All of these are testable and relatively uncontroversial examples, but some of Dr. Moalem’s other arguments I find less convincing. For example, he argues that diabetes may have originated as an adaptive response to an ice age called the Younger Dryas that began suddenly around 13,000 years ago. As evidence, he discusses the remarkable example of the North American wood frog, a tiny animal that survives winter by literally freezing solid, then thawing out and resuming its life no worse for wear when spring comes. The frog accomplishes this by dramatically increasing the sugar concentration in its blood, which acts like a natural antifreeze to prevent destructive ice crystals from forming and rupturing its cell membranes and capillaries. The book’s argument is that diabetes may have originated to play a similar role in humans, offering a partial defense against frostbite in the cold.

This is a clever and intriguing argument, but I am not wholly convinced by it. For one thing, domestic cats and dogs can also get diabetes. Are we to imagine that it evolved in them for similar reasons? And if this thesis is correct, should we not expect to find dramatically higher rates of diabetes among the Inuit and other groups of people who habitually live at arctic latitudes? No such evidence is presented in the book, although if a study were done that found this to be true, it would certainly be powerful evidence in favor of Dr. Moalem’s argument. In the meantime, I remain skeptical.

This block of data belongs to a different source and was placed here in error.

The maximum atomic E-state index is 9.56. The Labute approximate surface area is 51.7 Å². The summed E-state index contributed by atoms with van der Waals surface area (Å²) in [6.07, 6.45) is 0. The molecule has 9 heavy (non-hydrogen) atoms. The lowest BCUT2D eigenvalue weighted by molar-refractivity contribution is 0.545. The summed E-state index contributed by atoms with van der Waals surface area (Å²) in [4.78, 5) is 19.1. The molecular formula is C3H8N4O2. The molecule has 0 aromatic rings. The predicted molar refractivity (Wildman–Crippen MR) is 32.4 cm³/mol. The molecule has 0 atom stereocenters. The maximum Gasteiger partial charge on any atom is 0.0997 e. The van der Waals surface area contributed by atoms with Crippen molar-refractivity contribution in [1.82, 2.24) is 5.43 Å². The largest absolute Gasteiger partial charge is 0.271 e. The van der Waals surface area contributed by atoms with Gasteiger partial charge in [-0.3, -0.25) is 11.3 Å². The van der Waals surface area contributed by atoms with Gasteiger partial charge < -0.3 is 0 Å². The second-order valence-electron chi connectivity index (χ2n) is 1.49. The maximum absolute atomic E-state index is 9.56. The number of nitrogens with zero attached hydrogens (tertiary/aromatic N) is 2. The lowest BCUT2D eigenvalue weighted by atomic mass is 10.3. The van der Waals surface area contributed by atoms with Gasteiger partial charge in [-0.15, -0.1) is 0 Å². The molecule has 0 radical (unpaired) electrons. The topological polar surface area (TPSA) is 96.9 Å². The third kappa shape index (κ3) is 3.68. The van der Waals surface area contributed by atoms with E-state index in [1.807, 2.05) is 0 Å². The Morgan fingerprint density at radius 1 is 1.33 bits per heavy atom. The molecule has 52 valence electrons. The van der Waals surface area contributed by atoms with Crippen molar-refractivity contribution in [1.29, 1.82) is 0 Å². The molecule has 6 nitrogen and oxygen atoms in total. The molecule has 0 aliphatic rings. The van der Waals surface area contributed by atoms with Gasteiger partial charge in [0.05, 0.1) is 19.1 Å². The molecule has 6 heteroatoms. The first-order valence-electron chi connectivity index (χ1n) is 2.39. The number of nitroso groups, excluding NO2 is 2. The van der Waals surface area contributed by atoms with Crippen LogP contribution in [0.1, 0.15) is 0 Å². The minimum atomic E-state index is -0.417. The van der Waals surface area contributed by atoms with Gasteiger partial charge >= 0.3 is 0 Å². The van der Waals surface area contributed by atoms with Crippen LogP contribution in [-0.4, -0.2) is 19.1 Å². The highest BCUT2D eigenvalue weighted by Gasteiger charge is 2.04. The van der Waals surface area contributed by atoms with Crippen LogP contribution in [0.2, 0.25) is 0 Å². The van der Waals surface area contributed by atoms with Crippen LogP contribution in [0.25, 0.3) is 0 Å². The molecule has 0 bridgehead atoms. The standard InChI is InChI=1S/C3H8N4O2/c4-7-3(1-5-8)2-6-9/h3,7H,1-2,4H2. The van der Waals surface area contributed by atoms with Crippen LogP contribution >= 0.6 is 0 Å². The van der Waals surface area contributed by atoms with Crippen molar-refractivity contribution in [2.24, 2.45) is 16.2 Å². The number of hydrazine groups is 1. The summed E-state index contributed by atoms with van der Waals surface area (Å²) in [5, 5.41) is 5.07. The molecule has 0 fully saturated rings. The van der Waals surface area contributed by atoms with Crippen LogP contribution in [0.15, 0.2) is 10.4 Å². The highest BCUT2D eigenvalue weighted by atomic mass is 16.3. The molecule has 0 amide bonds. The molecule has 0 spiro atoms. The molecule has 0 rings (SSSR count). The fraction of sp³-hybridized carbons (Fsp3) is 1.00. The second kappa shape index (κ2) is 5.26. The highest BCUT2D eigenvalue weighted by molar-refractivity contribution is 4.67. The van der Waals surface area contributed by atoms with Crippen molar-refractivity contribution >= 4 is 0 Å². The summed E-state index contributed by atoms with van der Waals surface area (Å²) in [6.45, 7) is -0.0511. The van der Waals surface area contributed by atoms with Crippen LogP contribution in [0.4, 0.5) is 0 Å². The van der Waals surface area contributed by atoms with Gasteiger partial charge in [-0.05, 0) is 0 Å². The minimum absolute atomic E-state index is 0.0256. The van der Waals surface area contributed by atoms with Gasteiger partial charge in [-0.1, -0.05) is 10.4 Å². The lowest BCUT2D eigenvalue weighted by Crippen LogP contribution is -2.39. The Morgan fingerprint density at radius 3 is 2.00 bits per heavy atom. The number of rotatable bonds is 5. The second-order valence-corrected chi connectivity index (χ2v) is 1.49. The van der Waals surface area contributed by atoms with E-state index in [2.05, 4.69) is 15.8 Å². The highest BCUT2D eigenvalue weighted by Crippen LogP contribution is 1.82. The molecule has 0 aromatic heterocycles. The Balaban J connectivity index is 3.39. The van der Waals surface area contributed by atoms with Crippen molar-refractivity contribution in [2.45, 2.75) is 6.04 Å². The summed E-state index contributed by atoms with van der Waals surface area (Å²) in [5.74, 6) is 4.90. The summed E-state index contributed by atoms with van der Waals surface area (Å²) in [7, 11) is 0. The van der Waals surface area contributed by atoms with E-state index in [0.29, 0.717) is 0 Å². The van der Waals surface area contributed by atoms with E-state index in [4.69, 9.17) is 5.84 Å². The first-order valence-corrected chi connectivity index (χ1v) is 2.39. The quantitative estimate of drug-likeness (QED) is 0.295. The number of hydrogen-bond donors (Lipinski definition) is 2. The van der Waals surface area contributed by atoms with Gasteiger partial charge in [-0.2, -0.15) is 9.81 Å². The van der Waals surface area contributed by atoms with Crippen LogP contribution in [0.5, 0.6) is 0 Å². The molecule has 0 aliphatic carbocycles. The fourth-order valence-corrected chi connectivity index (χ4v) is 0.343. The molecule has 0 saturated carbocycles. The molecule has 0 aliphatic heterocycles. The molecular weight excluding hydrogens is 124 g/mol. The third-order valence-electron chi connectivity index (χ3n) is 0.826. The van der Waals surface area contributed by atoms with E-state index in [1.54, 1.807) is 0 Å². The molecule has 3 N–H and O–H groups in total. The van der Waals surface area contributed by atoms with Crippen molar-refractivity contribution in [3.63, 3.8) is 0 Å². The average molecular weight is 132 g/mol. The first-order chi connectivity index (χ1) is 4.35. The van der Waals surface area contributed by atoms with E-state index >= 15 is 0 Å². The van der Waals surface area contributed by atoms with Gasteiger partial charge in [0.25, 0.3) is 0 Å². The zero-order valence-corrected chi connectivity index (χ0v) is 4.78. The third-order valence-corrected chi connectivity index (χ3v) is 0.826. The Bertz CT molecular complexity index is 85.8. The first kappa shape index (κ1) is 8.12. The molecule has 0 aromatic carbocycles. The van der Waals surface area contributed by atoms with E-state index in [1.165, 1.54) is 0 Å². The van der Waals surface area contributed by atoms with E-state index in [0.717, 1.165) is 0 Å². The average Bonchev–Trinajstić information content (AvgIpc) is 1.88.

With all that said, I have to register one fairly major objection to this book. In the final chapter, which is on aging and human birth, Dr. Moalem gives an unqualified endorsement to the “aquatic ape” hypothesis of human origins promulgated by Elaine Morgan. This hypothesis is a notorious piece of pseudoscience, and its supporters repeatedly make glaring errors of fact when arguing in its favor (see the previous link). As far as I am aware, the AAH is dismissed by virtually all qualified evolutionary anthropologists, and rightly so.